School District 20 has dotted the i’s and crossed the t’s on an updated policy that deals with physical restraint and seclusion in school settings.
The incidents are rare. But in the event a student presents imminent danger to self or others, all school staff is expected to know what to do in response, using the policy as a guideline.
Katherine Shearer, director of instruction for Learning Services, says all staff is required to follow the provincially mandated principles.
“This policy helps to ensure that staff understands the expectations and best practice around responding to behavioural concerns,” Shearer explained.
“And incidences where a student’s safety and/or the safety of others is at risk.”
The Ministry of Education developed guidelines around physical restraint and seclusion last June, then sent those recommendations to school districts across the province.
“(The SD20) policy provides some clarity and direction,” Shearer said.
“I believe the ministry guidelines were created in response to concerns from parents, especially those of children with special needs, around the use of physical restraint and seclusion in schools.”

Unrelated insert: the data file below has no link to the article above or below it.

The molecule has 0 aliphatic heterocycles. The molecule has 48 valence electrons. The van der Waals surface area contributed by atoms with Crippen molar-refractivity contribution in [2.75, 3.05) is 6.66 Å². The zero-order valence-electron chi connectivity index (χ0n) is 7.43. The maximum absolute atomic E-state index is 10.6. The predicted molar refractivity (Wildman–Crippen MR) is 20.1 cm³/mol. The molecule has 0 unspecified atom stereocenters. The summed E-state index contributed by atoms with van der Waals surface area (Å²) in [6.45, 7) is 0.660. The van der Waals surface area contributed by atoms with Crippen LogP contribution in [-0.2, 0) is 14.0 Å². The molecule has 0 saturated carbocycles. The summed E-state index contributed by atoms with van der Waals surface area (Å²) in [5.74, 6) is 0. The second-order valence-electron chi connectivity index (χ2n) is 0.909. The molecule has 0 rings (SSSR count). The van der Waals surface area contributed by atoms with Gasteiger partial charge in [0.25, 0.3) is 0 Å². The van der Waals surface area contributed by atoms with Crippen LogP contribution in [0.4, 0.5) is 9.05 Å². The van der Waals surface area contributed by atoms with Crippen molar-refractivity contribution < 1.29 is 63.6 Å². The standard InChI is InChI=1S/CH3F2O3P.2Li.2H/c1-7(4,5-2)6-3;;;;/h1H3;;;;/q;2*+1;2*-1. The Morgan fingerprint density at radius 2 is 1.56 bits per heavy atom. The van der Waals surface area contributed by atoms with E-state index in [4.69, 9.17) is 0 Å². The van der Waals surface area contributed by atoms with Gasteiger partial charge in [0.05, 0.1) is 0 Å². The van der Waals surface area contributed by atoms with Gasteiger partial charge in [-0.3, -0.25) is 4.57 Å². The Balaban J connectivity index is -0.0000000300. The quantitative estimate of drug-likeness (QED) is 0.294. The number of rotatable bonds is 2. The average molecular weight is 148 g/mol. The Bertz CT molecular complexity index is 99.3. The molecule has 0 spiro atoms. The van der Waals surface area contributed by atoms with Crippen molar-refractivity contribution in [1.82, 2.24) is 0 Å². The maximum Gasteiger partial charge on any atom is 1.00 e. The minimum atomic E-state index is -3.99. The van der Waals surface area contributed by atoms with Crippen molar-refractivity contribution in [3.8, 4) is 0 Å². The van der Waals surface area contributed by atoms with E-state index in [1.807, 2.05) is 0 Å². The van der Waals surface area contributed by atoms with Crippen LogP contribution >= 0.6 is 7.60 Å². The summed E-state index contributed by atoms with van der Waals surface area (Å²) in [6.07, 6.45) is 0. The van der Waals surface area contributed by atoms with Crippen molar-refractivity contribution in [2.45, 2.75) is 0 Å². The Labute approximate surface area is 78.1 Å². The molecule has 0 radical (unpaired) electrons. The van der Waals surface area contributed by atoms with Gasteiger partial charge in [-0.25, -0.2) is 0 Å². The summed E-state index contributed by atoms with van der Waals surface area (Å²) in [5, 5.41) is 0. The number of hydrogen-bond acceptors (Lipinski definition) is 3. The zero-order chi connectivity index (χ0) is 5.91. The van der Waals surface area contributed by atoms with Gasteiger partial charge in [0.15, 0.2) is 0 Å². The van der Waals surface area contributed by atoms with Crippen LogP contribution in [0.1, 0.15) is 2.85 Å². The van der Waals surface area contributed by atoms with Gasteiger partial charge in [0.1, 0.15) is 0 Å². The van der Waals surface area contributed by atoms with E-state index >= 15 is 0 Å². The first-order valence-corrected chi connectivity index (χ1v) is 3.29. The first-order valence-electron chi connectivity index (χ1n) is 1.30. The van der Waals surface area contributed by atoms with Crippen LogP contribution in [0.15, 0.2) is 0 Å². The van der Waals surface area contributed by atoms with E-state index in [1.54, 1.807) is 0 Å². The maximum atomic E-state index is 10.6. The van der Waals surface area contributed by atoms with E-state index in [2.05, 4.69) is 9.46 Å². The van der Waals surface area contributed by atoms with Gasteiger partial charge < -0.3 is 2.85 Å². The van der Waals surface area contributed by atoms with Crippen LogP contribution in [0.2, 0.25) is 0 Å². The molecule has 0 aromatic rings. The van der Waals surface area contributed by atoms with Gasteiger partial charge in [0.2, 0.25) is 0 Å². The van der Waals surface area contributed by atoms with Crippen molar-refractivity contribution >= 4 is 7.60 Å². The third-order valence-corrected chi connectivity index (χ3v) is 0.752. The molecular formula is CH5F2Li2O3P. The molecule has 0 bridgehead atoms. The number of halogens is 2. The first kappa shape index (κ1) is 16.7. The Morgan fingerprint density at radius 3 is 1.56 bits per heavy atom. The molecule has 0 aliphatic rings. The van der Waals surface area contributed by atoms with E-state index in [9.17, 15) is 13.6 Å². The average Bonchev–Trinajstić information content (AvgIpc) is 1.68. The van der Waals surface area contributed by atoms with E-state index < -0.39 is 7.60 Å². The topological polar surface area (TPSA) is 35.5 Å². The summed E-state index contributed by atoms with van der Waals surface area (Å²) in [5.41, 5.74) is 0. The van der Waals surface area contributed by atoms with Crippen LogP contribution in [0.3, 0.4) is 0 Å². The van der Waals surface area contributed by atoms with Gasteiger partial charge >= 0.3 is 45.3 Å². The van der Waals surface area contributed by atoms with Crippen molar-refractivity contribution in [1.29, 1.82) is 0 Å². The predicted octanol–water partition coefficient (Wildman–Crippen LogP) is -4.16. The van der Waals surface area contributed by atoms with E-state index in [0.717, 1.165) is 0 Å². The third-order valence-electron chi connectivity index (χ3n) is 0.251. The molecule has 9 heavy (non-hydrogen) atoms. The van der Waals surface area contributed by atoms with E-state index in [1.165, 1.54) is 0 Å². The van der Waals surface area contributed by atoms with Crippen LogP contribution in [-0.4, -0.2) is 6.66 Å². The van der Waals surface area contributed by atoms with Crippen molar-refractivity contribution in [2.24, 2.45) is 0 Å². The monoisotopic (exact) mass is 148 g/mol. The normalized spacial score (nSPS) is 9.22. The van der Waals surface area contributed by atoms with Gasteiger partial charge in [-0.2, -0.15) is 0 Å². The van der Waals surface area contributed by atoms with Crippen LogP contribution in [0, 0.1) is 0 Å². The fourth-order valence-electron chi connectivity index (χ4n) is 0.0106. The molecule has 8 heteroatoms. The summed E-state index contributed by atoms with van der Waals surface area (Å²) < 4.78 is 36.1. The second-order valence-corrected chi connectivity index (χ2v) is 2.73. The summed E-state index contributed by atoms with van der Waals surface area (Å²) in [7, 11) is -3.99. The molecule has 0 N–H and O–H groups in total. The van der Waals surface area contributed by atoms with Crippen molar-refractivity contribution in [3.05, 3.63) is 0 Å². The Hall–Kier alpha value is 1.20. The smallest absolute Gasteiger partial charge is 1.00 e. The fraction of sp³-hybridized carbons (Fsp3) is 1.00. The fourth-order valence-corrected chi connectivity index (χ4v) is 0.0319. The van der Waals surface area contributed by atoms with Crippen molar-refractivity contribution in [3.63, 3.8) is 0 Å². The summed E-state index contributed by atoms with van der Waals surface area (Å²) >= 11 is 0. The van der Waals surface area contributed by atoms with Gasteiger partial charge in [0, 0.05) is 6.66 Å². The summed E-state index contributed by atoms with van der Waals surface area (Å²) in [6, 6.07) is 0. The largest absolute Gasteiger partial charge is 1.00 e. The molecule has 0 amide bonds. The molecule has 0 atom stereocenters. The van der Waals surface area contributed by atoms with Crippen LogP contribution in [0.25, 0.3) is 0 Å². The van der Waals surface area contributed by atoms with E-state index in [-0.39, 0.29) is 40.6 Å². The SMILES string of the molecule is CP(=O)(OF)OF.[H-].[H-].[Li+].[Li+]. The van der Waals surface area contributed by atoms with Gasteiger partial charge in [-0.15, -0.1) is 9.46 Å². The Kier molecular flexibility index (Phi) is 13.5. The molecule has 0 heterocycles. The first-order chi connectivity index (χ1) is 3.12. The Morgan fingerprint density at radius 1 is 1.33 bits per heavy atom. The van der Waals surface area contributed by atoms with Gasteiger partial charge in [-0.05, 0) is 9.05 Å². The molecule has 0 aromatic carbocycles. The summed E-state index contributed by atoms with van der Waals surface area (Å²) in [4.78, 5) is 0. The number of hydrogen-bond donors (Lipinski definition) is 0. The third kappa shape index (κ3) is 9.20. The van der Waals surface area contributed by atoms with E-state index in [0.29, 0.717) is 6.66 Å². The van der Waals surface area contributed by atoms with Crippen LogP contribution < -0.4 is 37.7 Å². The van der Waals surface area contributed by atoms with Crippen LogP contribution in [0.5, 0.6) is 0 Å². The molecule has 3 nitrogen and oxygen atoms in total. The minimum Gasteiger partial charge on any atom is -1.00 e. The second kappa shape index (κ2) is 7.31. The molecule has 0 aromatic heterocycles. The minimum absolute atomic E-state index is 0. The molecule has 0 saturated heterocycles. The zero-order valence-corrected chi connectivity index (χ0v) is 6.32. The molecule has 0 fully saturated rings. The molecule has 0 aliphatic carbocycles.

The district’s policy clearly defines physical restraint and seclusion as emergency procedures, not treatment, that are used only in exceptional circumstances where a student is in imminent danger of causing harm to self or others. And, neither physical restraint nor seclusion procedures are to be used as punishment, discipline or to force compliance.
Specifically, physical restraint is a method of restricting another person’s freedom of movement or ability in order to secure and maintain the safety of the person or the safety of others. The provision of a ‘physical escort’ (temporary touching or holding of a student’s hand, wrist or arm) does not constitute physical restraint, nor does physical guidance when teaching a skill or redirecting attention. Seclusion is defined as the involuntary confinement of a person along in a room, enclosure, or space which the person is physically prevented from leaving. “Time out” strategies are excluded from this category.